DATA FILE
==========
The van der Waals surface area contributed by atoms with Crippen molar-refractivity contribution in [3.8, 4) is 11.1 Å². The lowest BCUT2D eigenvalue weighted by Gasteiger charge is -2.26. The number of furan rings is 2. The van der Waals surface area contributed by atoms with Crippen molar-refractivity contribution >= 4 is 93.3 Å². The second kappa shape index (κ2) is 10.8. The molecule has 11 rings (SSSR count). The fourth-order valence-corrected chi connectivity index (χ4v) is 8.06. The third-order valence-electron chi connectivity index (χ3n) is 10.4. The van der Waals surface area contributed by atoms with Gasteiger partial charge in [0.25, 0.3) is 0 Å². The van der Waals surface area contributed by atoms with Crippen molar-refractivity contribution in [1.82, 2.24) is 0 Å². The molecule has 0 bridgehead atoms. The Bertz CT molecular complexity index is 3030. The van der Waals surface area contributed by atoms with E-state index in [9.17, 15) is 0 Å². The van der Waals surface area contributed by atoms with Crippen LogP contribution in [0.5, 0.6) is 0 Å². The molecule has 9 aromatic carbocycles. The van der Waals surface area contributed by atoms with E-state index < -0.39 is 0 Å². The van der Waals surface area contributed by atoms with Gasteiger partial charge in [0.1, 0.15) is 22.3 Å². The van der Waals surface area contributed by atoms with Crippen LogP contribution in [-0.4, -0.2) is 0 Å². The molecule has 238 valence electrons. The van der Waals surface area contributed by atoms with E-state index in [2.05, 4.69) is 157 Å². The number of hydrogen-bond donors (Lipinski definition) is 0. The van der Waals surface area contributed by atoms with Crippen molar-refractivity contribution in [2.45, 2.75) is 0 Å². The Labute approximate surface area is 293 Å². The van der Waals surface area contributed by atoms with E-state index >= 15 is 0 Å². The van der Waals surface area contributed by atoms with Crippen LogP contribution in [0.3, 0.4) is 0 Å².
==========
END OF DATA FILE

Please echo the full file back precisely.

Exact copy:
The van der Waals surface area contributed by atoms with Crippen molar-refractivity contribution in [3.8, 4) is 11.1 Å². The lowest BCUT2D eigenvalue weighted by Gasteiger charge is -2.26. The number of furan rings is 2. The van der Waals surface area contributed by atoms with Crippen molar-refractivity contribution >= 4 is 93.3 Å². The second kappa shape index (κ2) is 10.8. The molecule has 11 rings (SSSR count). The fourth-order valence-corrected chi connectivity index (χ4v) is 8.06. The third-order valence-electron chi connectivity index (χ3n) is 10.4. The van der Waals surface area contributed by atoms with Gasteiger partial charge in [0.25, 0.3) is 0 Å². The van der Waals surface area contributed by atoms with Crippen molar-refractivity contribution in [1.82, 2.24) is 0 Å². The molecule has 0 bridgehead atoms. The Bertz CT molecular complexity index is 3030. The van der Waals surface area contributed by atoms with E-state index in [9.17, 15) is 0 Å². The van der Waals surface area contributed by atoms with Crippen LogP contribution in [0.5, 0.6) is 0 Å². The molecule has 9 aromatic carbocycles. The van der Waals surface area contributed by atoms with E-state index < -0.39 is 0 Å². The van der Waals surface area contributed by atoms with Gasteiger partial charge in [0.1, 0.15) is 22.3 Å². The van der Waals surface area contributed by atoms with Crippen LogP contribution in [-0.4, -0.2) is 0 Å². The molecule has 238 valence electrons. The van der Waals surface area contributed by atoms with E-state index in [2.05, 4.69) is 157 Å². The number of hydrogen-bond donors (Lipinski definition) is 0. The van der Waals surface area contributed by atoms with Crippen molar-refractivity contribution in [2.45, 2.75) is 0 Å². The Labute approximate surface area is 293 Å². The van der Waals surface area contributed by atoms with E-state index >= 15 is 0 Å². The van der Waals surface area contributed by atoms with Crippen LogP contribution in [0.3, 0.4) is 0 Å².